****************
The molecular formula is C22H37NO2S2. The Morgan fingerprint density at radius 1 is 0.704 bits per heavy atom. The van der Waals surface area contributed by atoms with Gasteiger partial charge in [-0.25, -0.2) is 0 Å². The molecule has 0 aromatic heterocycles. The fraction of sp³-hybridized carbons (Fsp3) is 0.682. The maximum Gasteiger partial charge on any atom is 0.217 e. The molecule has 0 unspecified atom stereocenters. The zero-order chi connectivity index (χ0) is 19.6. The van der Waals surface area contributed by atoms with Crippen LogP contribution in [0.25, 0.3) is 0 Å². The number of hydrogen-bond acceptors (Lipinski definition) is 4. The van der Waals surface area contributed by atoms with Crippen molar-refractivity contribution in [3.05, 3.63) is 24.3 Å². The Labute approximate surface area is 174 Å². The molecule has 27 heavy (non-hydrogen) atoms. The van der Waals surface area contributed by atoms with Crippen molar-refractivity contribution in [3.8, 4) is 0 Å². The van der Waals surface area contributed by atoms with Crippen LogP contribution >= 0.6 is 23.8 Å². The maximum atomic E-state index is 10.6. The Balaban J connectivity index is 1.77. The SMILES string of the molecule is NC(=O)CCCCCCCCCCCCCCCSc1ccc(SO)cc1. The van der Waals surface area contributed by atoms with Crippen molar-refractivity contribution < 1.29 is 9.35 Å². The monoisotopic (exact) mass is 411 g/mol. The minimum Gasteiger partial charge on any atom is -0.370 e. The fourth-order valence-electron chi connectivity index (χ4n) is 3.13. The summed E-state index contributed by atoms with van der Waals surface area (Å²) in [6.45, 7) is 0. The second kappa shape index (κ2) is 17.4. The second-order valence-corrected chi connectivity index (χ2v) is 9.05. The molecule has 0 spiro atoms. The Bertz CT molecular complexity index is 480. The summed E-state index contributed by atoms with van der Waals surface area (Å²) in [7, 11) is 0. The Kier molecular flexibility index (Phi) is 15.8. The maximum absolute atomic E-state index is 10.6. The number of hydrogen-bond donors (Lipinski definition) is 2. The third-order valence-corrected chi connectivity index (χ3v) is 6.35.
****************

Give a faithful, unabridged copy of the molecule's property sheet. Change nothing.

The molecular formula is C22H37NO2S2. The Morgan fingerprint density at radius 1 is 0.704 bits per heavy atom. The van der Waals surface area contributed by atoms with Gasteiger partial charge in [-0.25, -0.2) is 0 Å². The molecule has 0 aromatic heterocycles. The fraction of sp³-hybridized carbons (Fsp3) is 0.682. The maximum Gasteiger partial charge on any atom is 0.217 e. The molecule has 0 unspecified atom stereocenters. The zero-order chi connectivity index (χ0) is 19.6. The van der Waals surface area contributed by atoms with Crippen LogP contribution in [0.25, 0.3) is 0 Å². The number of hydrogen-bond acceptors (Lipinski definition) is 4. The van der Waals surface area contributed by atoms with Crippen molar-refractivity contribution in [3.05, 3.63) is 24.3 Å². The Labute approximate surface area is 174 Å². The molecule has 27 heavy (non-hydrogen) atoms. The van der Waals surface area contributed by atoms with Crippen molar-refractivity contribution in [3.8, 4) is 0 Å². The van der Waals surface area contributed by atoms with Crippen LogP contribution >= 0.6 is 23.8 Å². The maximum atomic E-state index is 10.6. The Balaban J connectivity index is 1.77. The SMILES string of the molecule is NC(=O)CCCCCCCCCCCCCCCSc1ccc(SO)cc1. The van der Waals surface area contributed by atoms with Crippen molar-refractivity contribution < 1.29 is 9.35 Å². The monoisotopic (exact) mass is 411 g/mol. The minimum Gasteiger partial charge on any atom is -0.370 e. The fourth-order valence-electron chi connectivity index (χ4n) is 3.13. The summed E-state index contributed by atoms with van der Waals surface area (Å²) in [6.45, 7) is 0. The second kappa shape index (κ2) is 17.4. The second-order valence-corrected chi connectivity index (χ2v) is 9.05. The molecule has 0 spiro atoms. The Bertz CT molecular complexity index is 480. The summed E-state index contributed by atoms with van der Waals surface area (Å²) in [7, 11) is 0. The Kier molecular flexibility index (Phi) is 15.8. The maximum absolute atomic E-state index is 10.6. The number of hydrogen-bond donors (Lipinski definition) is 2. The third-order valence-corrected chi connectivity index (χ3v) is 6.35.